Sunday, May 15, 2011

Paper Nautilus (Betsy)

Argonauta Nouryi
A strong wind blew through much of the night. Normally I wouldn't care, but Mystic was at anchor for the final night of our seven month, 4,700 mile cruise and I didn't want any trouble. Besides, it was Friday the 13th.

Despite sleeping fitfully, I was wide awake before the sun poked over Baja's dusty hills. Pulling on yesterday's clothes, I jumped into the dinghy and in my haste to get to the beach I didn't even bother to pump up the tubes that had gone a little soft overnight. This was my last chance to do some beach combing before we went into Marina Palmira in La Paz and put Mystic to bed for the summer.

A quick survey of the beach turned up tracks in the sand along the high tide mark that despite the early hour showed someone had been there before me. First to arrive was a tejon, but not to worry, he was hunting for his breakfast, not shells. Tejons look like raccoons but have pointy snouts and long, cat-like tails. Cute, but vicious little creatures. (

Not finding anything exciting (the tejon probably had the same luck), I picked up a few olive shells, nothing special, but at least they filled my pocket.

Working back towards the dinghy, my eyes continued to sweep the beach for one last, though unlikely, treasure. And there, partially buried in the sand, was a conchologist's prize--a paper nautilus! And I'm not even a conchologist, or at least I wasn't. The whoop that escaped as I bent to retrieve the delicate three-inch shell surprised even me. It was followed by a quick thank you to the very wind I'd been cursing just a few hours earlier.

The paper nautilus is actually an egg case created by an octopus and not a true shell at all. Because they are so fragile most are crushed by the sea long before they reach land. This Argonauta Nouryi 
was rare find indeed. (

I hope the tejon found what he was after before leaving the beach. I certainly did.

Tuesday, May 10, 2011

It's all about friends (David)

Cruising in Mexico is all about the people you meet. Sure, the beaches are beautiful, the anchorages benign and the climate is great, but the big contrast compared to the Pacific Northwest is the degree to which one socializes. In the Pacific Northwest, most people are on a one or two week vacation. Even the long term cruisers are all going in different directions. In Mexico it is different: pretty much everyone is moving either up or down the coast and you see the same boats in anchorage after anchorage. Close friendships develop and that is one of the joys of cruising in this part of the world.

Sarah & Darrell (and Sparky of course)
For example, on our very first day in La Paz, we met Sarah, Darrell and Sparky on El Tiburon, (El Tiburon) and enjoyed their company at just about every anchorage throughout the season. Farther down the coast we met the folks on Tapatai, Sarah Jean II, Musik, Rutea, Anna and Miss Teak, to name just a few of our cruising buddies. To further illustrate the point, I'm still in contact with families I met in the South Pacific in 1974 and two prior cruising seasons in Mexico (1990/91 and 1999/00).  Don't get me wrong: we loved our ten years in the Pacific Northwest. With 1000 miles of islands and anchorages between Seattle and Glacier Bay, it's a great place to go boating -- it's just a different cruising experience.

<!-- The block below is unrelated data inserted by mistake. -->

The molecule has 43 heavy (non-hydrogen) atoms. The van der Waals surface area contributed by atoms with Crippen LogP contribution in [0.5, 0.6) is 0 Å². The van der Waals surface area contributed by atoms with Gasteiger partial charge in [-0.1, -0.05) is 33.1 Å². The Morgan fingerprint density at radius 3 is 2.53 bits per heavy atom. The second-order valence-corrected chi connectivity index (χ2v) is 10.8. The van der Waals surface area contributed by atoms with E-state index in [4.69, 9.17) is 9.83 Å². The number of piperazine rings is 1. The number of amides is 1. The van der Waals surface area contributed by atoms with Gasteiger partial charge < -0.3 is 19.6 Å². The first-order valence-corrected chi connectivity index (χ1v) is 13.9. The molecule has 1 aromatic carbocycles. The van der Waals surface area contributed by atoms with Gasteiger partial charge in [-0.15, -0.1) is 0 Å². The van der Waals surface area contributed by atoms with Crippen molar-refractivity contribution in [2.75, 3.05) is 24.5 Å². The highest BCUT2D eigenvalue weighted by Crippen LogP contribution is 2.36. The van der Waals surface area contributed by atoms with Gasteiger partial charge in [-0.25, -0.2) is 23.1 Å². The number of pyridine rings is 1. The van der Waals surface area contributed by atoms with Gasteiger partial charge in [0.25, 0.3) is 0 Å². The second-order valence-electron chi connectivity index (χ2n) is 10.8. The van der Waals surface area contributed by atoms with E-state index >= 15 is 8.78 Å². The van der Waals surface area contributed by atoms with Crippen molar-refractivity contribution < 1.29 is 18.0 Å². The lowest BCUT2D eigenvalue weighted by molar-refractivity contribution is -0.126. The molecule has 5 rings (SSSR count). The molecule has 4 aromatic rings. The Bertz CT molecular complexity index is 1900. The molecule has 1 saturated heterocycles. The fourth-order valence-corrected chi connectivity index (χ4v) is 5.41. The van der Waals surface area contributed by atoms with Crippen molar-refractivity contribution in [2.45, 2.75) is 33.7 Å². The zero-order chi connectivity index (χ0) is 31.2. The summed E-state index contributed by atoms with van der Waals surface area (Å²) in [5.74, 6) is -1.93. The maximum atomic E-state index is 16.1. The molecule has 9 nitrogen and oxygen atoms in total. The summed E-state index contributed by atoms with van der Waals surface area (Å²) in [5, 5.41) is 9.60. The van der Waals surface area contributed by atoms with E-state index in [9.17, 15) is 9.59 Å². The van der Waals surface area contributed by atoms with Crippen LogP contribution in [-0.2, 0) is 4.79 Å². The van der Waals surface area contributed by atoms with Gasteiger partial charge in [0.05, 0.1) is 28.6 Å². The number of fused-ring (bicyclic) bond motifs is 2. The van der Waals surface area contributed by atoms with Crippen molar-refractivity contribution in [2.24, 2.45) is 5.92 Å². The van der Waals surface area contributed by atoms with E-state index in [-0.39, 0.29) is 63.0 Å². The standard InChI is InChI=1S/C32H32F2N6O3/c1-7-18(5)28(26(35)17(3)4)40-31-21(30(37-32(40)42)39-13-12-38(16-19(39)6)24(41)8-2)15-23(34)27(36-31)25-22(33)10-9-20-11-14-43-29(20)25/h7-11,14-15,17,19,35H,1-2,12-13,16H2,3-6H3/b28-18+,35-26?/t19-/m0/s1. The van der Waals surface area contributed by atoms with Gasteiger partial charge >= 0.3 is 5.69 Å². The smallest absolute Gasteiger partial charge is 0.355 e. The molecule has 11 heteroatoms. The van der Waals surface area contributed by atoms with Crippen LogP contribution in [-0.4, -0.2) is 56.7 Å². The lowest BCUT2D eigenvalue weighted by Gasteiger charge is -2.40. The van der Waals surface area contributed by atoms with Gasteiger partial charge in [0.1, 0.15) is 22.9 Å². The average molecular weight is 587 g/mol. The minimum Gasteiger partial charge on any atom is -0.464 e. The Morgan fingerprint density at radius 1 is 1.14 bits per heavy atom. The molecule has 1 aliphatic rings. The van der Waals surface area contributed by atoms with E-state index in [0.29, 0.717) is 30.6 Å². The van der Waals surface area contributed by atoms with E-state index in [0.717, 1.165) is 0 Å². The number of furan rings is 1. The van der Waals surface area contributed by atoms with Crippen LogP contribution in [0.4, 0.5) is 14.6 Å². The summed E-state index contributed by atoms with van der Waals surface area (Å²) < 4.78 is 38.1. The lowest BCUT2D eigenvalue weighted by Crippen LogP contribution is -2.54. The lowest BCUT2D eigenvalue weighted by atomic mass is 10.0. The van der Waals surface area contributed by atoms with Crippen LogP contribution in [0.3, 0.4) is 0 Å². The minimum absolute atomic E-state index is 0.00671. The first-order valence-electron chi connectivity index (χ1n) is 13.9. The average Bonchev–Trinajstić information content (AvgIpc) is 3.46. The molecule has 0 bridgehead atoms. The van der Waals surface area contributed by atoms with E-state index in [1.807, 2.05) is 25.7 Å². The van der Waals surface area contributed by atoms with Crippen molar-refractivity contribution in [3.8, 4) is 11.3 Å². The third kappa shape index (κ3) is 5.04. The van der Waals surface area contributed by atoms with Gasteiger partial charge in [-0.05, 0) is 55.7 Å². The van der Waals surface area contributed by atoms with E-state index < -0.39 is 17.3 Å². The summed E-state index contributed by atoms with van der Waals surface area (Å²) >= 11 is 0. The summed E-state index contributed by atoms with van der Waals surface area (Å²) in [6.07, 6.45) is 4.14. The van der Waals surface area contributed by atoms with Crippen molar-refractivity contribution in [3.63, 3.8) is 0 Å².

Mexican Train Dominoes
This year, the game of choice is Mexican Train Dominoes. Then there's bocce ball on the beach, dinghy pot-luck raft-ups, tacos & cervezas at beach palapas, excursions to the local markets, shell collecting (quite a competitive sport, as I have learned), dinners in town and of course the camaraderie of shared passages and 'boat talk.'

Happy Hour, La Cruz Yacht Club
In March and April, we said bon voyage to Sarah Jean II, Rutea and others as they departed for the Marquesas. Earlier we wished Silas Crosby safe travels as they left for the Galapagos, Easter Island and Chile. More recently, our group split between those returning home via the 'Baja Bash' and others, like us, who are leaving their boats in Mexico for the summer.

Unlike earlier years, these are not really goodbyes because we can stay in touch via e-mail. For example, everyday we read of Sarah Jean II's progress across the Pacific and their adventures in the Marquesas, Tuamotus and beyond via their beautifully-written blog postings (Sarah Jean II). We also always enjoy Meredith Lewis' writings aboard Silas Crosby.

Dinghy Pot Luck Raft-Up
Drinks aboard Mystic

Loreto Fest

Wednesday, May 4, 2011

Mission San Javier (David)

Just getting there was an adventure
Just after Loreto Fest, a bunch of cruisers anchored in Puerto Escondido climbed aboard a four-wheel-drive troop carrier for the drive to Mission San Javier. Located in rugged mountainous terrain about 25 miles west of Loreto, Mission San Javier was founded in 1699, the second oldest (after Loreto) of the west coast missions. Just getting there was a three hour adventure as the mission appears to be in the middle of nowhere.

Today the narrow arroyo is inhabited by just a few locals who maintain the mission and run a tourist restaurant, but back at the beginning of the eighteenth century this was home to a community of about 20,000 Indians before smallpox and other diseases took their toll.